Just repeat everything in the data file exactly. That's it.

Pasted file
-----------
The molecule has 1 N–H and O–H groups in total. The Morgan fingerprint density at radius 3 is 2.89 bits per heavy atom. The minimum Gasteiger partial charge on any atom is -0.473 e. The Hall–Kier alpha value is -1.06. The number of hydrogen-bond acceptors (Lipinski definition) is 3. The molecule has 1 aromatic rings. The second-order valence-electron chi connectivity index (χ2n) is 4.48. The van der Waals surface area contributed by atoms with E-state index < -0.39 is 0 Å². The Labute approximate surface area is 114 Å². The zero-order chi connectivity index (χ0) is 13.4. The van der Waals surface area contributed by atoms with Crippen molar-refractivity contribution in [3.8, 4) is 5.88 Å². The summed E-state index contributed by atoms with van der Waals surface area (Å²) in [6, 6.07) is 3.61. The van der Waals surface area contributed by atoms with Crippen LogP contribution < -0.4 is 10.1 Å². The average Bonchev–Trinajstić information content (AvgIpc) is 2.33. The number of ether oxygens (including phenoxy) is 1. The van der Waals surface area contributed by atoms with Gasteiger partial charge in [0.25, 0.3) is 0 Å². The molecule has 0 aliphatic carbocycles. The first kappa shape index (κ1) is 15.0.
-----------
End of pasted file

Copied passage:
The molecule has 1 N–H and O–H groups in total. The Morgan fingerprint density at radius 3 is 2.89 bits per heavy atom. The minimum Gasteiger partial charge on any atom is -0.473 e. The Hall–Kier alpha value is -1.06. The number of hydrogen-bond acceptors (Lipinski definition) is 3. The molecule has 1 aromatic rings. The second-order valence-electron chi connectivity index (χ2n) is 4.48. The van der Waals surface area contributed by atoms with E-state index < -0.39 is 0 Å². The Labute approximate surface area is 114 Å². The zero-order chi connectivity index (χ0) is 13.4. The van der Waals surface area contributed by atoms with Crippen molar-refractivity contribution in [3.8, 4) is 5.88 Å². The summed E-state index contributed by atoms with van der Waals surface area (Å²) in [6, 6.07) is 3.61. The van der Waals surface area contributed by atoms with Crippen LogP contribution < -0.4 is 10.1 Å². The average Bonchev–Trinajstić information content (AvgIpc) is 2.33. The number of ether oxygens (including phenoxy) is 1. The van der Waals surface area contributed by atoms with Gasteiger partial charge in [0.25, 0.3) is 0 Å². The molecule has 0 aliphatic carbocycles. The first kappa shape index (κ1) is 15.0.